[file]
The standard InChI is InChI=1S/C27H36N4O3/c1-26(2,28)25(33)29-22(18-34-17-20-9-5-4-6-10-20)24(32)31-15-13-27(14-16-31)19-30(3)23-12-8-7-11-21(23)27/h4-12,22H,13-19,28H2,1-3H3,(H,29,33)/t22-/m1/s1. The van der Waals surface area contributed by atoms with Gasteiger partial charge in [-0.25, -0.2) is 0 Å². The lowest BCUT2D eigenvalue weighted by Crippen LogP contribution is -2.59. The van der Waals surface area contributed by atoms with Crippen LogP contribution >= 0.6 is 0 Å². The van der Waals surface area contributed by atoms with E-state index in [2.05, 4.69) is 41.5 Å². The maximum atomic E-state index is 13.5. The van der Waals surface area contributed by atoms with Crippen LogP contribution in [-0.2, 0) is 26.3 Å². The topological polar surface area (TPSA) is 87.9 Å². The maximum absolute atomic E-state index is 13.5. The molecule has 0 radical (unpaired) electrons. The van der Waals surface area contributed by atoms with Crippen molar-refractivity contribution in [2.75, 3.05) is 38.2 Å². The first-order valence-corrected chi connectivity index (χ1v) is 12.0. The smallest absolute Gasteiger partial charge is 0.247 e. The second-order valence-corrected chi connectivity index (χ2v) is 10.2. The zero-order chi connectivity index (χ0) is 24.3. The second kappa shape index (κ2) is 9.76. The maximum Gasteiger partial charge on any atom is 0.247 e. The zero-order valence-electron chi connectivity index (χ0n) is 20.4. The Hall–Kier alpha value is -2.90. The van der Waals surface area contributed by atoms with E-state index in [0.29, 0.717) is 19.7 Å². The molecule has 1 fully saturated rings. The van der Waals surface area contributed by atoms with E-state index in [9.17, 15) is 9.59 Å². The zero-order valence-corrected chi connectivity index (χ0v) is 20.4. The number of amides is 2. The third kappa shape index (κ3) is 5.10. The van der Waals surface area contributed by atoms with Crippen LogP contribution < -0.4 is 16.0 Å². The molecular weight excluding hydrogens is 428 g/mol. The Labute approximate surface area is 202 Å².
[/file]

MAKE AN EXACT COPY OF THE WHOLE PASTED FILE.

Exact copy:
The standard InChI is InChI=1S/C27H36N4O3/c1-26(2,28)25(33)29-22(18-34-17-20-9-5-4-6-10-20)24(32)31-15-13-27(14-16-31)19-30(3)23-12-8-7-11-21(23)27/h4-12,22H,13-19,28H2,1-3H3,(H,29,33)/t22-/m1/s1. The van der Waals surface area contributed by atoms with Gasteiger partial charge in [-0.25, -0.2) is 0 Å². The lowest BCUT2D eigenvalue weighted by Crippen LogP contribution is -2.59. The van der Waals surface area contributed by atoms with Crippen LogP contribution >= 0.6 is 0 Å². The van der Waals surface area contributed by atoms with E-state index in [2.05, 4.69) is 41.5 Å². The maximum atomic E-state index is 13.5. The van der Waals surface area contributed by atoms with Crippen LogP contribution in [-0.2, 0) is 26.3 Å². The topological polar surface area (TPSA) is 87.9 Å². The maximum absolute atomic E-state index is 13.5. The molecule has 0 radical (unpaired) electrons. The van der Waals surface area contributed by atoms with Crippen molar-refractivity contribution in [2.75, 3.05) is 38.2 Å². The first-order valence-corrected chi connectivity index (χ1v) is 12.0. The smallest absolute Gasteiger partial charge is 0.247 e. The second-order valence-corrected chi connectivity index (χ2v) is 10.2. The zero-order chi connectivity index (χ0) is 24.3. The second kappa shape index (κ2) is 9.76. The maximum Gasteiger partial charge on any atom is 0.247 e. The zero-order valence-electron chi connectivity index (χ0n) is 20.4. The Hall–Kier alpha value is -2.90. The van der Waals surface area contributed by atoms with E-state index in [0.29, 0.717) is 19.7 Å². The molecule has 1 fully saturated rings. The van der Waals surface area contributed by atoms with E-state index in [9.17, 15) is 9.59 Å². The zero-order valence-corrected chi connectivity index (χ0v) is 20.4. The number of amides is 2. The third kappa shape index (κ3) is 5.10. The van der Waals surface area contributed by atoms with Crippen LogP contribution < -0.4 is 16.0 Å². The molecular weight excluding hydrogens is 428 g/mol. The Labute approximate surface area is 202 Å².